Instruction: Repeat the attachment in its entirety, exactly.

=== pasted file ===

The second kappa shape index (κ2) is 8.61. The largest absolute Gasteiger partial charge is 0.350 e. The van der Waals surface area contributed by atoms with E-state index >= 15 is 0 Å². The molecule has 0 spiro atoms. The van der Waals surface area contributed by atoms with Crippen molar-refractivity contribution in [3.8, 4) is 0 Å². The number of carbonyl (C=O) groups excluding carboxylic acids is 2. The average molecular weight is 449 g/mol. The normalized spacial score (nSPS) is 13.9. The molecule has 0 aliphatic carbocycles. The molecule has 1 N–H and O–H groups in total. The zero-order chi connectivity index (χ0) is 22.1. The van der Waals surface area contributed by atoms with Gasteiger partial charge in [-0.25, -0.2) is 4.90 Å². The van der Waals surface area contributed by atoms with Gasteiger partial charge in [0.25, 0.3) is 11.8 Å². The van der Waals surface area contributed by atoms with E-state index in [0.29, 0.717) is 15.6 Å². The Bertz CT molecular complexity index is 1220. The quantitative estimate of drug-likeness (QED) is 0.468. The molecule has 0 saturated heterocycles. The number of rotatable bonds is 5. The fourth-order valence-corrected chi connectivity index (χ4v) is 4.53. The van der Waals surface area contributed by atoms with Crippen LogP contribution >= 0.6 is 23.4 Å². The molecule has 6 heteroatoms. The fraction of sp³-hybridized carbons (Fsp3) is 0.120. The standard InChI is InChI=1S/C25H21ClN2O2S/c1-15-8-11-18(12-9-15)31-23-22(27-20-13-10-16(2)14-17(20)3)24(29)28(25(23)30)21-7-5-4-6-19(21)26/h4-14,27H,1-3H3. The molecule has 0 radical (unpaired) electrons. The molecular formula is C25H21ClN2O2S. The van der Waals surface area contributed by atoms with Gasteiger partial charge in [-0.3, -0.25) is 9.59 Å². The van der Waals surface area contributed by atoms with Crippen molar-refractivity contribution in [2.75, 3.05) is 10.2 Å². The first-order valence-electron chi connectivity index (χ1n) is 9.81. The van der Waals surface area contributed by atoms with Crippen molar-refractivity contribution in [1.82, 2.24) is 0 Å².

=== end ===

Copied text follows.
The second kappa shape index (κ2) is 8.61. The largest absolute Gasteiger partial charge is 0.350 e. The van der Waals surface area contributed by atoms with E-state index >= 15 is 0 Å². The molecule has 0 spiro atoms. The van der Waals surface area contributed by atoms with Crippen molar-refractivity contribution in [3.8, 4) is 0 Å². The number of carbonyl (C=O) groups excluding carboxylic acids is 2. The average molecular weight is 449 g/mol. The normalized spacial score (nSPS) is 13.9. The molecule has 0 aliphatic carbocycles. The molecule has 1 N–H and O–H groups in total. The zero-order chi connectivity index (χ0) is 22.1. The van der Waals surface area contributed by atoms with Gasteiger partial charge in [-0.25, -0.2) is 4.90 Å². The van der Waals surface area contributed by atoms with Gasteiger partial charge in [0.25, 0.3) is 11.8 Å². The van der Waals surface area contributed by atoms with E-state index in [0.29, 0.717) is 15.6 Å². The Bertz CT molecular complexity index is 1220. The quantitative estimate of drug-likeness (QED) is 0.468. The molecule has 0 saturated heterocycles. The number of rotatable bonds is 5. The fourth-order valence-corrected chi connectivity index (χ4v) is 4.53. The van der Waals surface area contributed by atoms with Crippen LogP contribution >= 0.6 is 23.4 Å². The molecule has 6 heteroatoms. The fraction of sp³-hybridized carbons (Fsp3) is 0.120. The standard InChI is InChI=1S/C25H21ClN2O2S/c1-15-8-11-18(12-9-15)31-23-22(27-20-13-10-16(2)14-17(20)3)24(29)28(25(23)30)21-7-5-4-6-19(21)26/h4-14,27H,1-3H3. The molecule has 0 radical (unpaired) electrons. The molecular formula is C25H21ClN2O2S. The van der Waals surface area contributed by atoms with Gasteiger partial charge in [-0.3, -0.25) is 9.59 Å². The van der Waals surface area contributed by atoms with Crippen molar-refractivity contribution in [2.75, 3.05) is 10.2 Å². The first-order valence-electron chi connectivity index (χ1n) is 9.81. The van der Waals surface area contributed by atoms with Crippen molar-refractivity contribution in [1.82, 2.24) is 0 Å².